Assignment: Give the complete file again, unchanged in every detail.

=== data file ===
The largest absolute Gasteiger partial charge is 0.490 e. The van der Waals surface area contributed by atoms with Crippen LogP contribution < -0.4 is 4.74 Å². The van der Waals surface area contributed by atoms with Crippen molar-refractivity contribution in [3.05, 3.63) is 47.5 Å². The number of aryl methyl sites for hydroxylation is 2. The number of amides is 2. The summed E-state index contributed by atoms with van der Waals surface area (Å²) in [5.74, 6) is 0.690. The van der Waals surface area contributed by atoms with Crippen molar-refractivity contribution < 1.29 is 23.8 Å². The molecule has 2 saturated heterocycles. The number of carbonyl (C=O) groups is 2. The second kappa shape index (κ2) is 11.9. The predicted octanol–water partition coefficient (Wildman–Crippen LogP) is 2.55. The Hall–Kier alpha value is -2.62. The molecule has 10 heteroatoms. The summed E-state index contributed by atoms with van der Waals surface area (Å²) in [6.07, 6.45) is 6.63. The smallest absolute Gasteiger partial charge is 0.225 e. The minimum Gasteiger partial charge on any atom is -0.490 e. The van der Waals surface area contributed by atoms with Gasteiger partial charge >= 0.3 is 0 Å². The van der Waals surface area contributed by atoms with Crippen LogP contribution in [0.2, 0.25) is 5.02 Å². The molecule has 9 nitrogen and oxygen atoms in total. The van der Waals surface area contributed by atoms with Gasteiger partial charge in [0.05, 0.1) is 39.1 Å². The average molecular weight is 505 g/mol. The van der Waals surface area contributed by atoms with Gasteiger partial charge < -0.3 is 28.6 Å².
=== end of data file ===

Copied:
The largest absolute Gasteiger partial charge is 0.490 e. The van der Waals surface area contributed by atoms with Crippen LogP contribution < -0.4 is 4.74 Å². The van der Waals surface area contributed by atoms with Crippen molar-refractivity contribution in [3.05, 3.63) is 47.5 Å². The number of aryl methyl sites for hydroxylation is 2. The number of amides is 2. The summed E-state index contributed by atoms with van der Waals surface area (Å²) in [5.74, 6) is 0.690. The van der Waals surface area contributed by atoms with Crippen molar-refractivity contribution < 1.29 is 23.8 Å². The molecule has 2 saturated heterocycles. The number of carbonyl (C=O) groups is 2. The second kappa shape index (κ2) is 11.9. The predicted octanol–water partition coefficient (Wildman–Crippen LogP) is 2.55. The Hall–Kier alpha value is -2.62. The molecule has 10 heteroatoms. The summed E-state index contributed by atoms with van der Waals surface area (Å²) in [6.07, 6.45) is 6.63. The smallest absolute Gasteiger partial charge is 0.225 e. The minimum Gasteiger partial charge on any atom is -0.490 e. The van der Waals surface area contributed by atoms with Gasteiger partial charge >= 0.3 is 0 Å². The van der Waals surface area contributed by atoms with Crippen LogP contribution in [0.2, 0.25) is 5.02 Å². The molecule has 9 nitrogen and oxygen atoms in total. The van der Waals surface area contributed by atoms with Gasteiger partial charge in [0.05, 0.1) is 39.1 Å². The average molecular weight is 505 g/mol. The van der Waals surface area contributed by atoms with Gasteiger partial charge < -0.3 is 28.6 Å².